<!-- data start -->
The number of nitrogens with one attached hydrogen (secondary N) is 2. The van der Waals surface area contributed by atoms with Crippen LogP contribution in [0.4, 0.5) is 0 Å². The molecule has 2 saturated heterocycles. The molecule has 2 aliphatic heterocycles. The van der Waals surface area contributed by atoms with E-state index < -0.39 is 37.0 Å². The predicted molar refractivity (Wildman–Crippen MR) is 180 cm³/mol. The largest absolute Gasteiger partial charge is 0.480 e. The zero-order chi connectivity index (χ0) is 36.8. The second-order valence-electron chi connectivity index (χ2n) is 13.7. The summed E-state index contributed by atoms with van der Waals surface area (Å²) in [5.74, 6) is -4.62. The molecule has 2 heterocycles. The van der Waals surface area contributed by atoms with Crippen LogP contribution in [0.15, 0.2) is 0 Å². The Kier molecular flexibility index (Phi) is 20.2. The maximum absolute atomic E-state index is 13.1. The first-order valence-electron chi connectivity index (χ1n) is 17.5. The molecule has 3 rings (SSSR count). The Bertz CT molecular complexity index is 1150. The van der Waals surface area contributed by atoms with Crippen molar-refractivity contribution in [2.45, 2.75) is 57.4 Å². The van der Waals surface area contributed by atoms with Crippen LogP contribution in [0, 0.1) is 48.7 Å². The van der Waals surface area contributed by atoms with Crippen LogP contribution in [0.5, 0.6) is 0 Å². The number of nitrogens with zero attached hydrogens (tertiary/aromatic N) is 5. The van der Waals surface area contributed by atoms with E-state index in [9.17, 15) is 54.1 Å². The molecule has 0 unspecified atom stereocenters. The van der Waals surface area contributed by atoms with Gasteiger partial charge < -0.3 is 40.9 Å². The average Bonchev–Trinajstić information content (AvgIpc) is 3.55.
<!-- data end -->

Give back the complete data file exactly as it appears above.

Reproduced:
The number of nitrogens with one attached hydrogen (secondary N) is 2. The van der Waals surface area contributed by atoms with Crippen LogP contribution in [0.4, 0.5) is 0 Å². The molecule has 2 saturated heterocycles. The molecule has 2 aliphatic heterocycles. The van der Waals surface area contributed by atoms with E-state index < -0.39 is 37.0 Å². The predicted molar refractivity (Wildman–Crippen MR) is 180 cm³/mol. The largest absolute Gasteiger partial charge is 0.480 e. The zero-order chi connectivity index (χ0) is 36.8. The second-order valence-electron chi connectivity index (χ2n) is 13.7. The summed E-state index contributed by atoms with van der Waals surface area (Å²) in [5.74, 6) is -4.62. The molecule has 2 heterocycles. The van der Waals surface area contributed by atoms with Crippen LogP contribution in [0.15, 0.2) is 0 Å². The Kier molecular flexibility index (Phi) is 20.2. The maximum absolute atomic E-state index is 13.1. The first-order valence-electron chi connectivity index (χ1n) is 17.5. The molecule has 3 rings (SSSR count). The Bertz CT molecular complexity index is 1150. The van der Waals surface area contributed by atoms with Crippen molar-refractivity contribution in [2.45, 2.75) is 57.4 Å². The van der Waals surface area contributed by atoms with Crippen LogP contribution in [0, 0.1) is 48.7 Å². The van der Waals surface area contributed by atoms with Crippen LogP contribution in [0.5, 0.6) is 0 Å². The number of nitrogens with zero attached hydrogens (tertiary/aromatic N) is 5. The van der Waals surface area contributed by atoms with E-state index in [9.17, 15) is 54.1 Å². The molecule has 0 unspecified atom stereocenters. The van der Waals surface area contributed by atoms with Gasteiger partial charge < -0.3 is 40.9 Å². The average Bonchev–Trinajstić information content (AvgIpc) is 3.55.